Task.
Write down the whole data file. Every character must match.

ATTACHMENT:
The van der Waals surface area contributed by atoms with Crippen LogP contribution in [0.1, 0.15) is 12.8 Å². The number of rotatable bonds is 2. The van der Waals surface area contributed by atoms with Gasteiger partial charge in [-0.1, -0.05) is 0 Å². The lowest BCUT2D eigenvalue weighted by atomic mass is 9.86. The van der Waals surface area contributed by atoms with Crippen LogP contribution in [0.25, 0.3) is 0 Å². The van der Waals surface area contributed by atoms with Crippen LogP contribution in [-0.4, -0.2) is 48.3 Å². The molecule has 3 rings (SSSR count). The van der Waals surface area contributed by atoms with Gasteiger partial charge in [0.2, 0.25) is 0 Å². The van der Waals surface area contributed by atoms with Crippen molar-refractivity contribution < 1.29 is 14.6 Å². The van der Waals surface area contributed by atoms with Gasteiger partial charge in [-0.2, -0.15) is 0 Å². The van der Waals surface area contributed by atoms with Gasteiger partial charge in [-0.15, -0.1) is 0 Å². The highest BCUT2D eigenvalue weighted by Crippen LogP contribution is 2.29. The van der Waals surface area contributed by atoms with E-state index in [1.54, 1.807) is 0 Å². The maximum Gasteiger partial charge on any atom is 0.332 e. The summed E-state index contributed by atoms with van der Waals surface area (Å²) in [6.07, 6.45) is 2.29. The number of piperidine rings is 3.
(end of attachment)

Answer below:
The van der Waals surface area contributed by atoms with Crippen LogP contribution in [0.1, 0.15) is 12.8 Å². The number of rotatable bonds is 2. The van der Waals surface area contributed by atoms with Gasteiger partial charge in [-0.1, -0.05) is 0 Å². The lowest BCUT2D eigenvalue weighted by atomic mass is 9.86. The van der Waals surface area contributed by atoms with Crippen LogP contribution in [0.25, 0.3) is 0 Å². The van der Waals surface area contributed by atoms with Crippen LogP contribution in [-0.4, -0.2) is 48.3 Å². The molecule has 3 rings (SSSR count). The van der Waals surface area contributed by atoms with Gasteiger partial charge in [0.2, 0.25) is 0 Å². The van der Waals surface area contributed by atoms with Crippen molar-refractivity contribution < 1.29 is 14.6 Å². The van der Waals surface area contributed by atoms with Gasteiger partial charge in [-0.2, -0.15) is 0 Å². The van der Waals surface area contributed by atoms with Gasteiger partial charge in [-0.15, -0.1) is 0 Å². The highest BCUT2D eigenvalue weighted by Crippen LogP contribution is 2.29. The van der Waals surface area contributed by atoms with E-state index in [1.54, 1.807) is 0 Å². The maximum Gasteiger partial charge on any atom is 0.332 e. The summed E-state index contributed by atoms with van der Waals surface area (Å²) in [6.07, 6.45) is 2.29. The number of piperidine rings is 3.